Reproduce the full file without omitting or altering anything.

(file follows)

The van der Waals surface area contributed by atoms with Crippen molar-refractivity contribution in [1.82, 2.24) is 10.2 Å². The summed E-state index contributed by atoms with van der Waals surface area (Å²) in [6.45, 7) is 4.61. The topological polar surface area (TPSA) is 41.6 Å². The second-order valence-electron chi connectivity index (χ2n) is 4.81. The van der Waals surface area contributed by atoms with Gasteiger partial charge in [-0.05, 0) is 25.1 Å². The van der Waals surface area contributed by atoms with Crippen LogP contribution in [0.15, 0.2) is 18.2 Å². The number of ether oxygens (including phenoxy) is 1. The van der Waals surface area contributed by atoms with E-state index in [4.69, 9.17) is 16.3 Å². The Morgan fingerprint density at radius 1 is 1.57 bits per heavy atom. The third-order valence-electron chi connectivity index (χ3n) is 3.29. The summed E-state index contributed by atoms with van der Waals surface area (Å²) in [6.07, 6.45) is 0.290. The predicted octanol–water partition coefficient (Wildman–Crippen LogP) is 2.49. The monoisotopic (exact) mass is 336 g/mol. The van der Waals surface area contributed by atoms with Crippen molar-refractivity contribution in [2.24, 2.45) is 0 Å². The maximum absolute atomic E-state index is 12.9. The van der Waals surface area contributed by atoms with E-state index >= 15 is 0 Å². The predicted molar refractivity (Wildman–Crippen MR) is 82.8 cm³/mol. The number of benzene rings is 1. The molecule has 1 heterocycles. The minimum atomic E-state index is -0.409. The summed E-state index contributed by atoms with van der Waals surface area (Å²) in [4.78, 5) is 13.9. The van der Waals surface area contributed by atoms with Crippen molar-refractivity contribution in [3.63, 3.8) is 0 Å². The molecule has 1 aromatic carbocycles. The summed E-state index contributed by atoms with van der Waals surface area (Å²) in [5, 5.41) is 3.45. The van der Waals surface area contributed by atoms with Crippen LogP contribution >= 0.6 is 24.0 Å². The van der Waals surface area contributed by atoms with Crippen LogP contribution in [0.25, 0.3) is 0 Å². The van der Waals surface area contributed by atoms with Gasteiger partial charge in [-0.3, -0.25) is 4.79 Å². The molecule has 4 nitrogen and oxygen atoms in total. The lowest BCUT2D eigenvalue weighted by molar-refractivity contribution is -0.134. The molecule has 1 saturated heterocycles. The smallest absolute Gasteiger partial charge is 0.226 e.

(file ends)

The van der Waals surface area contributed by atoms with Crippen molar-refractivity contribution in [1.82, 2.24) is 10.2 Å². The summed E-state index contributed by atoms with van der Waals surface area (Å²) in [6.45, 7) is 4.61. The topological polar surface area (TPSA) is 41.6 Å². The second-order valence-electron chi connectivity index (χ2n) is 4.81. The van der Waals surface area contributed by atoms with Gasteiger partial charge in [-0.05, 0) is 25.1 Å². The van der Waals surface area contributed by atoms with Crippen LogP contribution in [0.15, 0.2) is 18.2 Å². The number of ether oxygens (including phenoxy) is 1. The van der Waals surface area contributed by atoms with E-state index in [4.69, 9.17) is 16.3 Å². The Morgan fingerprint density at radius 1 is 1.57 bits per heavy atom. The third-order valence-electron chi connectivity index (χ3n) is 3.29. The summed E-state index contributed by atoms with van der Waals surface area (Å²) in [6.07, 6.45) is 0.290. The predicted octanol–water partition coefficient (Wildman–Crippen LogP) is 2.49. The monoisotopic (exact) mass is 336 g/mol. The van der Waals surface area contributed by atoms with Crippen molar-refractivity contribution in [2.24, 2.45) is 0 Å². The maximum absolute atomic E-state index is 12.9. The van der Waals surface area contributed by atoms with E-state index >= 15 is 0 Å². The predicted molar refractivity (Wildman–Crippen MR) is 82.8 cm³/mol. The number of benzene rings is 1. The molecule has 1 heterocycles. The minimum atomic E-state index is -0.409. The summed E-state index contributed by atoms with van der Waals surface area (Å²) in [4.78, 5) is 13.9. The van der Waals surface area contributed by atoms with Crippen molar-refractivity contribution in [3.63, 3.8) is 0 Å². The molecule has 1 aromatic carbocycles. The summed E-state index contributed by atoms with van der Waals surface area (Å²) in [5, 5.41) is 3.45. The van der Waals surface area contributed by atoms with Crippen LogP contribution >= 0.6 is 24.0 Å². The van der Waals surface area contributed by atoms with Crippen LogP contribution in [0.25, 0.3) is 0 Å². The van der Waals surface area contributed by atoms with Gasteiger partial charge in [-0.3, -0.25) is 4.79 Å². The molecule has 4 nitrogen and oxygen atoms in total. The lowest BCUT2D eigenvalue weighted by molar-refractivity contribution is -0.134. The molecule has 1 saturated heterocycles. The smallest absolute Gasteiger partial charge is 0.226 e.